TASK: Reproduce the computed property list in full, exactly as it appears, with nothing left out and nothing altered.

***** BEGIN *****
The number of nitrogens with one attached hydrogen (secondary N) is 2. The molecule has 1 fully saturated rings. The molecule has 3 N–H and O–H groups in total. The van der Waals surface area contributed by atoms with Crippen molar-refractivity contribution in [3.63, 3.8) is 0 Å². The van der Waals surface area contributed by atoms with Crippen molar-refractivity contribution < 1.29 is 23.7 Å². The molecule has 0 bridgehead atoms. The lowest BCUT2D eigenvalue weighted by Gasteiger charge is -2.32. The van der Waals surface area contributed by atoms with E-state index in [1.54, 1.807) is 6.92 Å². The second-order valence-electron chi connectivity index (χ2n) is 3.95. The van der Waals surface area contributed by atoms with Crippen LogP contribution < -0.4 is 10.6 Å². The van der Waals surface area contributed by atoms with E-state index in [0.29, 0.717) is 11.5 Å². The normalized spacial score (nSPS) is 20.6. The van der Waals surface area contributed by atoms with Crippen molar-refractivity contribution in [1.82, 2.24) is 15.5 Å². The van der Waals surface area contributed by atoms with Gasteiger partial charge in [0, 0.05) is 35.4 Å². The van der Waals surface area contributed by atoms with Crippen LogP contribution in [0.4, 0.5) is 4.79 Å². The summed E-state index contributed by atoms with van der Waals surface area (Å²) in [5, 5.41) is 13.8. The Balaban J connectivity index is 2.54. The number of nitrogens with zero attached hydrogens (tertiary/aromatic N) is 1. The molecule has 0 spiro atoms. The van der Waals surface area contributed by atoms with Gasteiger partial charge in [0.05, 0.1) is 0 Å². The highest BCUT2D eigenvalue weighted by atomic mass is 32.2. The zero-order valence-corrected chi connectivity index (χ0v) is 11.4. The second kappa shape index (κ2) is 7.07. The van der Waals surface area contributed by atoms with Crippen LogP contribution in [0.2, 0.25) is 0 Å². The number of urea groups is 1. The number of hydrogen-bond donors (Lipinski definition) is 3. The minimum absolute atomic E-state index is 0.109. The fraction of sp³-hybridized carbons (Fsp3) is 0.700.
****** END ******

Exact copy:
The number of nitrogens with one attached hydrogen (secondary N) is 2. The molecule has 1 fully saturated rings. The molecule has 3 N–H and O–H groups in total. The van der Waals surface area contributed by atoms with Crippen molar-refractivity contribution in [3.63, 3.8) is 0 Å². The van der Waals surface area contributed by atoms with Crippen molar-refractivity contribution < 1.29 is 23.7 Å². The molecule has 0 bridgehead atoms. The lowest BCUT2D eigenvalue weighted by Gasteiger charge is -2.32. The van der Waals surface area contributed by atoms with E-state index in [1.54, 1.807) is 6.92 Å². The second-order valence-electron chi connectivity index (χ2n) is 3.95. The van der Waals surface area contributed by atoms with Crippen LogP contribution < -0.4 is 10.6 Å². The van der Waals surface area contributed by atoms with E-state index in [0.29, 0.717) is 11.5 Å². The normalized spacial score (nSPS) is 20.6. The van der Waals surface area contributed by atoms with Crippen molar-refractivity contribution in [1.82, 2.24) is 15.5 Å². The van der Waals surface area contributed by atoms with Gasteiger partial charge in [0, 0.05) is 35.4 Å². The van der Waals surface area contributed by atoms with Crippen LogP contribution in [0.4, 0.5) is 4.79 Å². The summed E-state index contributed by atoms with van der Waals surface area (Å²) in [5, 5.41) is 13.8. The Balaban J connectivity index is 2.54. The number of nitrogens with zero attached hydrogens (tertiary/aromatic N) is 1. The molecule has 0 spiro atoms. The van der Waals surface area contributed by atoms with Gasteiger partial charge in [0.05, 0.1) is 0 Å². The highest BCUT2D eigenvalue weighted by atomic mass is 32.2. The zero-order valence-corrected chi connectivity index (χ0v) is 11.4. The second kappa shape index (κ2) is 7.07. The van der Waals surface area contributed by atoms with Crippen LogP contribution in [0.2, 0.25) is 0 Å². The number of urea groups is 1. The number of hydrogen-bond donors (Lipinski definition) is 3. The minimum absolute atomic E-state index is 0.109. The fraction of sp³-hybridized carbons (Fsp3) is 0.700.